Opium


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History of Opium
Opium is a narcotic drug prepared from the
juice of the opium poppy, Pa paver somniferum,
a plant probably indigenous in the south of
Europe and western Asia, but now so widely
cultivated that its original habitat is uncertain.                                          The medicinal properties of the juice
have been recognized from a very early period.
It was known to Theophrastus and appears in
his time to have consisted of an extract of the
whole plant, since Dioscorides, about A.D. 77,
draws a distinction between it and an extract of
the entire herb derived from the capsules alone.                                              From the 1st to the 12th
century the opium of Asia Minor appears to have
been the only kind known in commerce. In the
13th century opium is mentioned by Simon
Januensis, physician to Pope Nicholas IV., while
meconium was still in use. In the 16th century
opium is mentioned by Pyres (1516) as a
production of the kingdom in Bengal, and of
Malwai. Its introduction into India appears to
have been connected with the spread of Islam.
The opium monopoly was the property of
the Great Mogul of Persia and was regularly
sold. In the 17th century Kaempfer describes the various kinds of opium prepared in Persia, and states that the best sorts were flavoured with spices and called theriaka. These preparations were held in great estimation during the middle ages, and probably supplied to a large extent the place of the pure drug.      Opium is said to have been introduced into China by the Arabs probably in the 13th century, and it was originally used there as a medicine. In a Chinese Herbal compiled before 1700 both the plant and its juice are described, together with the mode of collecting it, and in the General History of the Southern Provinces of Yunnan, revised and republished in 1736, opium is noticed as a common product.                                                   The first edict prohibiting opium smoking was issued by the emperor Yung Cheng in 1729. Up to that date the amount imported did not exceed 200 chests, and was usually brought from India by junks as a return cargo. In the year 1757 the monopoly of opium cultivation in India passed into the hands of the East India Company through the victory of Clive at Plassey. Up to 1773 the trade with China had been in the hands of the Portuguese, but in that year the East India Company took the trade under their own charge.

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Although the importation was forbidden by the Chinese imperial authorities in 1796, and opium smoking punished with severe penalties (ultimately increased to transportation and death), the trade continued and had increased during 1820 - 1830 to 16,877 chests per annum. The trade was contraband, and the opium was bought by the Chinese from depot ships at the ports.

The Opium War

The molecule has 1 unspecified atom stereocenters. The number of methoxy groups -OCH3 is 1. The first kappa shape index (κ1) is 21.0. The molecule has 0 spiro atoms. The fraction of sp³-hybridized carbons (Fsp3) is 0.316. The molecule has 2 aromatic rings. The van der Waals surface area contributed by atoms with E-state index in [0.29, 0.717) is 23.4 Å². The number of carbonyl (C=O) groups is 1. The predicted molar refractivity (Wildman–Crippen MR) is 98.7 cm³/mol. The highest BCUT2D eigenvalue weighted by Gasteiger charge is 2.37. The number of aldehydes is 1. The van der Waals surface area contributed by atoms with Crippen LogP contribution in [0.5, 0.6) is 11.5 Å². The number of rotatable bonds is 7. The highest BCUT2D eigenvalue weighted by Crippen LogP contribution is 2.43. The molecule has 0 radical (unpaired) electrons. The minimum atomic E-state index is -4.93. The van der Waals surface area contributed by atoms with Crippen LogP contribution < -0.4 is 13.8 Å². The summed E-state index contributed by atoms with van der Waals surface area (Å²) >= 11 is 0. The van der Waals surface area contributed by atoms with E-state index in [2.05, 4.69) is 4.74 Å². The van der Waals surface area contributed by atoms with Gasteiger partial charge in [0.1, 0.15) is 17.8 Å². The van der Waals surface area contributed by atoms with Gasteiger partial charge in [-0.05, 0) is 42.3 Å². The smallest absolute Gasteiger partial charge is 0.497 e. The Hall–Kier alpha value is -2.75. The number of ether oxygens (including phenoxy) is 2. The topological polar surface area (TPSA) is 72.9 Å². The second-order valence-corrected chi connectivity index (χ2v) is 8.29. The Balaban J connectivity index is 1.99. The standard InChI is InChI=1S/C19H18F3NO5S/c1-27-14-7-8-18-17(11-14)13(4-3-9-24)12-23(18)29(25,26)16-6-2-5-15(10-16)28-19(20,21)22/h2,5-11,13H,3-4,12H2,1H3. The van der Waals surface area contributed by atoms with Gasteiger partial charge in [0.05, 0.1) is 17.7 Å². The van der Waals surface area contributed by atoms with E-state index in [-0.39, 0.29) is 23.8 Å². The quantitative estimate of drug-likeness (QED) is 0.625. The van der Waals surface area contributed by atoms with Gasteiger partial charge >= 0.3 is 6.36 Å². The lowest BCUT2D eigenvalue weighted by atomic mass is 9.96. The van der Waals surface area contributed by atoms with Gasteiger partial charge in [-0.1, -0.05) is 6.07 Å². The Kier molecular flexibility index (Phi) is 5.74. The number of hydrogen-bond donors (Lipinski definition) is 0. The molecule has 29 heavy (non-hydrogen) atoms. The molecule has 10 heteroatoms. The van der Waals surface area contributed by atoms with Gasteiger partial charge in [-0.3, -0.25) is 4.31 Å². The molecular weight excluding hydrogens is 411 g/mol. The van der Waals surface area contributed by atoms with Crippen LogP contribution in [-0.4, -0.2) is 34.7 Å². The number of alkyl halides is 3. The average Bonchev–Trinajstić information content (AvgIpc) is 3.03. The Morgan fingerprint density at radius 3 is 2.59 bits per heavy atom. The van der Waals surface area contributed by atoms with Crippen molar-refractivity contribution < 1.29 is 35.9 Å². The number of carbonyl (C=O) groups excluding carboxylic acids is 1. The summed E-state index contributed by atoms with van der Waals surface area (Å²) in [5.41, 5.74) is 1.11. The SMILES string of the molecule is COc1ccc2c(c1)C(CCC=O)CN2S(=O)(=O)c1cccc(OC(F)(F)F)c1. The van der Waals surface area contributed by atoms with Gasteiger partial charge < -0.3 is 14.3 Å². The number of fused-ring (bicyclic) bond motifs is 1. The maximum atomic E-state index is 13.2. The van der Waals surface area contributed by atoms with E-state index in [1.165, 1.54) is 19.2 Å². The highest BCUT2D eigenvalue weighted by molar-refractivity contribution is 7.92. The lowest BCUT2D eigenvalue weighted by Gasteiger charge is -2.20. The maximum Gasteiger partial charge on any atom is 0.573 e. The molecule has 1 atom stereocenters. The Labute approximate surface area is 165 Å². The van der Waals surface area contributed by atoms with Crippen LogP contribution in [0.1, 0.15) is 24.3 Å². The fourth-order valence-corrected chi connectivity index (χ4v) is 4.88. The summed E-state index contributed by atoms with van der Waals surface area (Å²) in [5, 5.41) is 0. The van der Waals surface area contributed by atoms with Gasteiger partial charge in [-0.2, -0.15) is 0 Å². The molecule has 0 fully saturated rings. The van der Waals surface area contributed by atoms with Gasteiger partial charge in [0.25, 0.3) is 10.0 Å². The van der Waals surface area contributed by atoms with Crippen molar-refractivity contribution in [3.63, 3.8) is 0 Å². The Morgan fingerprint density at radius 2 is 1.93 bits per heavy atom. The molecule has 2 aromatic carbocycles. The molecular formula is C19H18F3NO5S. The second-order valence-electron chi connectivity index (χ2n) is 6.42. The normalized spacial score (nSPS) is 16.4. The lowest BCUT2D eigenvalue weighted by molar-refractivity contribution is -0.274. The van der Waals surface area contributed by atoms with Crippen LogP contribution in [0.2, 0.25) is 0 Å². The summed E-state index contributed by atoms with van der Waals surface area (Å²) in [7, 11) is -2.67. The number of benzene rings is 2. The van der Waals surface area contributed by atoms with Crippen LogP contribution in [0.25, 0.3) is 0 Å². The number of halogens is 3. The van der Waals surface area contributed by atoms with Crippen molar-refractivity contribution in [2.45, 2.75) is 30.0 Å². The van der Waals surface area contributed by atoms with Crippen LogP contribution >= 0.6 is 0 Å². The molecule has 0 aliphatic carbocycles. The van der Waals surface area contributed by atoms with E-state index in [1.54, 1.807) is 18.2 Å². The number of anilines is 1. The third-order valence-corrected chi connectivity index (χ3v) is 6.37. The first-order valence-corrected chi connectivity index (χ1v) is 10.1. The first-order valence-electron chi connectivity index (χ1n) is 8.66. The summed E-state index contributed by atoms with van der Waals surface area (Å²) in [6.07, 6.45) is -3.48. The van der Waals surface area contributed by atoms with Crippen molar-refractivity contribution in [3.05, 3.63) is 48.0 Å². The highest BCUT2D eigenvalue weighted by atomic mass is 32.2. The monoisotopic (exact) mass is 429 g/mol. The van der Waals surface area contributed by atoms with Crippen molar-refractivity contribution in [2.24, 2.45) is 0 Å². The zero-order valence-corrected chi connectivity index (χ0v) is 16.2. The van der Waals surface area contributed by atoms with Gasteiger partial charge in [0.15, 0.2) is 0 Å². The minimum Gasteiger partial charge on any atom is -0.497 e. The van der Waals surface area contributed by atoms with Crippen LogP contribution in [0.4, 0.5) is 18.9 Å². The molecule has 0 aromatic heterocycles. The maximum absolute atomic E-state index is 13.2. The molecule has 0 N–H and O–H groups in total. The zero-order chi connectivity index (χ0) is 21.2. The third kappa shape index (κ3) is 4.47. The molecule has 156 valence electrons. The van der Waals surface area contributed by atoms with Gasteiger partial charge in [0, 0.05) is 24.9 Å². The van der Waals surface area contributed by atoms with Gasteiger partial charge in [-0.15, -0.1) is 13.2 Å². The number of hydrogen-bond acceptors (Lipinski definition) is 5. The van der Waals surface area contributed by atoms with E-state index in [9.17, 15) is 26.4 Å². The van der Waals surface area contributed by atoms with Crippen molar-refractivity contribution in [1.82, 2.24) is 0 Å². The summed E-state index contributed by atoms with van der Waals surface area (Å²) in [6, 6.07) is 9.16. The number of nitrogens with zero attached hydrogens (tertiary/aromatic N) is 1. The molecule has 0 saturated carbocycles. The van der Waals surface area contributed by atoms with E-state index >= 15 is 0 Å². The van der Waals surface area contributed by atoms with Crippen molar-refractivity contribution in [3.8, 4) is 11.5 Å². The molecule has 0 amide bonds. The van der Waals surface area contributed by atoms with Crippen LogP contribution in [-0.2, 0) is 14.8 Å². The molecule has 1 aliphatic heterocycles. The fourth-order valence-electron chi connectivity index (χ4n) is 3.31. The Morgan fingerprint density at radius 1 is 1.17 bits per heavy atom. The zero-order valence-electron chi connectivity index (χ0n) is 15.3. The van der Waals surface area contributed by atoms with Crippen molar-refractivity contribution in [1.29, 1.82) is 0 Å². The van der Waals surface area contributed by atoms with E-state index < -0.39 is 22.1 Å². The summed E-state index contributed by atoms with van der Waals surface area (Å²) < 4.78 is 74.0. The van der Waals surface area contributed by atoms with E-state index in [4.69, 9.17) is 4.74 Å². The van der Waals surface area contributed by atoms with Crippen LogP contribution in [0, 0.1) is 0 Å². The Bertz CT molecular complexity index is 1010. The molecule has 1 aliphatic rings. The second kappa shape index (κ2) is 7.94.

Up to 1839 no effort was made to stop the trade, but in that year the emperor Tao-Kwang sent a commissioner, Li. Tsze-su, to Canton to put down the traffic. Lin issued a proclamation threatening hostile measures if the British opium ships serving as depots were not sent away. The demand for removal not being complied with, 20,291 chests of opium, valued at £2,000,000, were destroyed by the Chinese commissioner Li.; but still the British sought to smuggle cargoes on shore, and some outrages committed on both sides led to an open war, which was ended by the treaty of Nankifig in 1842. The importation of opium continued and was legalized in 1858.      From that time, in spite of the remonstrance of the Chinese government, the exportation of opium from India to China continued. While, however, the court of Peking was honestly endeavoring to suppress the foreign trade in opium from 1839 to 1858 several of the provincial viceroys encouraged the trade, nor could the central government put a stop to the home cultivation of the drug. The cultivation increased so rapidly that at the beginning of the 20th century opium was produced in every province of China. The western provinces yielded and the other provinces produced nearly two thirds. Of this amount China required for home consumption, the remainder being chiefly exported to Indochina, while more foreign opium was imported into China. Of the whole amount of opium used in China and about one-seventh came from India.                     The Chinese government regarded the use of opium as one of the most acute moral and economic questions which as a nation they had to face decided in 1906 to put an end to the use of the drug within ten years, and issued an edict on the 20th of September 1906, forbidding the consumption of opium and the cultivation of the poppy. As an. indication of their earnestness of purpose the government allowed officials a period of six months in which to break off the use of opium, under heavy penalties if they failed to do so. In October of the same year the American government in the Philippines, having to deal with the opium trade, raised the question of the taking of joint measures for its suppression by the powers interested, and as a result a conference met at Shanghai on the 1st of February 1909 to which China, the United States of America, Great Britain, Austria-Hungary, France, Germany, Italy, Japan, the Netherlands, Persia, Portugal and Russia sent delegates. At this meeting it was resolved that it was the duty of the respective governments to prevent the export of opium to any countries prohibiting its importation; that drastic measures should be taken against the use of morphine; that anti-opium remedies should be investigated; and that all countries having concessions in China should close the opium divans in their possessions.     The British government made an offer in 1907 to reduce the export of Indian opium to countries beyond the seas each year until the year 1910, and that if during these three years the Chinese government had carried out its arrangements for proportionally diminishing the production and consumption of opium in China, the British government were prepared to continue the same rate of reduction, so that the export of Indian opium to China would cease in ten years; the restrictions of the imports of Turkish, Persian and other opium being separately arranged for by the Chinese government, and carried out simultaneously. The above proposal was gratefully received by the Chinese government. A non official report by Mr. E. S. Little, after traveling through western China, which appeared in the newspapers in May 1910, stated that all over the province of Szechwan opium had almost ceased to be produced, except only in a few remote districts on the frontier.                                                             The difficulties of the task undertaken by the Chinese government to eradicate a national and popular vice were increased by the fact that the opium habit has been indulged in by all classes of society, that opium has been practically the principal if not the only national stimulant; that it involved a considerable loss of revenue, which had to be made up by other taxes, and by the fact that its cultivation was more profitable than that of cereals.